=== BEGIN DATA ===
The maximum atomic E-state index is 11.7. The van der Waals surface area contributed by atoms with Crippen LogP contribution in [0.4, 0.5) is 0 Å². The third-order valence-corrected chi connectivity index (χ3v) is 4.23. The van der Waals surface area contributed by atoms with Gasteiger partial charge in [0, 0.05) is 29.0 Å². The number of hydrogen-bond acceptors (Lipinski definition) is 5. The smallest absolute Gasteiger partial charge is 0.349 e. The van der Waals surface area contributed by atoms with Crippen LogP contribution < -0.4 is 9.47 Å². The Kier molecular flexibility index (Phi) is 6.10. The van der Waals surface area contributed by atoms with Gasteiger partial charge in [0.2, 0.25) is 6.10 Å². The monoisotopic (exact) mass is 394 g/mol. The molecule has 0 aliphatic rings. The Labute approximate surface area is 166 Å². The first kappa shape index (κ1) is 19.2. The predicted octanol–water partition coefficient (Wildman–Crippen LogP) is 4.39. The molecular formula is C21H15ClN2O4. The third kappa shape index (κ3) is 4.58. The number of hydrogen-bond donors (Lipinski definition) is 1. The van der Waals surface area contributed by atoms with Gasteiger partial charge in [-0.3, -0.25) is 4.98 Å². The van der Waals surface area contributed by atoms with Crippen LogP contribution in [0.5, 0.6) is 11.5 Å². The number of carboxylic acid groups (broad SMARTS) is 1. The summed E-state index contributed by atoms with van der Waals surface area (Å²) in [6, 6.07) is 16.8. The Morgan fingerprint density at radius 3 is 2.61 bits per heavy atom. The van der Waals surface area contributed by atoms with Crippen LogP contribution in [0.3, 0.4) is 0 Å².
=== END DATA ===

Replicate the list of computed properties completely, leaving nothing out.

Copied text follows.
The maximum atomic E-state index is 11.7. The van der Waals surface area contributed by atoms with Crippen LogP contribution in [0.4, 0.5) is 0 Å². The third-order valence-corrected chi connectivity index (χ3v) is 4.23. The van der Waals surface area contributed by atoms with Gasteiger partial charge in [0, 0.05) is 29.0 Å². The number of hydrogen-bond acceptors (Lipinski definition) is 5. The smallest absolute Gasteiger partial charge is 0.349 e. The van der Waals surface area contributed by atoms with Crippen LogP contribution < -0.4 is 9.47 Å². The Kier molecular flexibility index (Phi) is 6.10. The van der Waals surface area contributed by atoms with Gasteiger partial charge in [0.2, 0.25) is 6.10 Å². The monoisotopic (exact) mass is 394 g/mol. The molecule has 0 aliphatic rings. The Labute approximate surface area is 166 Å². The first kappa shape index (κ1) is 19.2. The predicted octanol–water partition coefficient (Wildman–Crippen LogP) is 4.39. The molecular formula is C21H15ClN2O4. The third kappa shape index (κ3) is 4.58. The number of hydrogen-bond donors (Lipinski definition) is 1. The van der Waals surface area contributed by atoms with Gasteiger partial charge in [-0.3, -0.25) is 4.98 Å². The van der Waals surface area contributed by atoms with Crippen LogP contribution in [0.5, 0.6) is 11.5 Å². The number of carboxylic acid groups (broad SMARTS) is 1. The summed E-state index contributed by atoms with van der Waals surface area (Å²) in [6, 6.07) is 16.8. The Morgan fingerprint density at radius 3 is 2.61 bits per heavy atom. The van der Waals surface area contributed by atoms with Crippen LogP contribution in [0.3, 0.4) is 0 Å².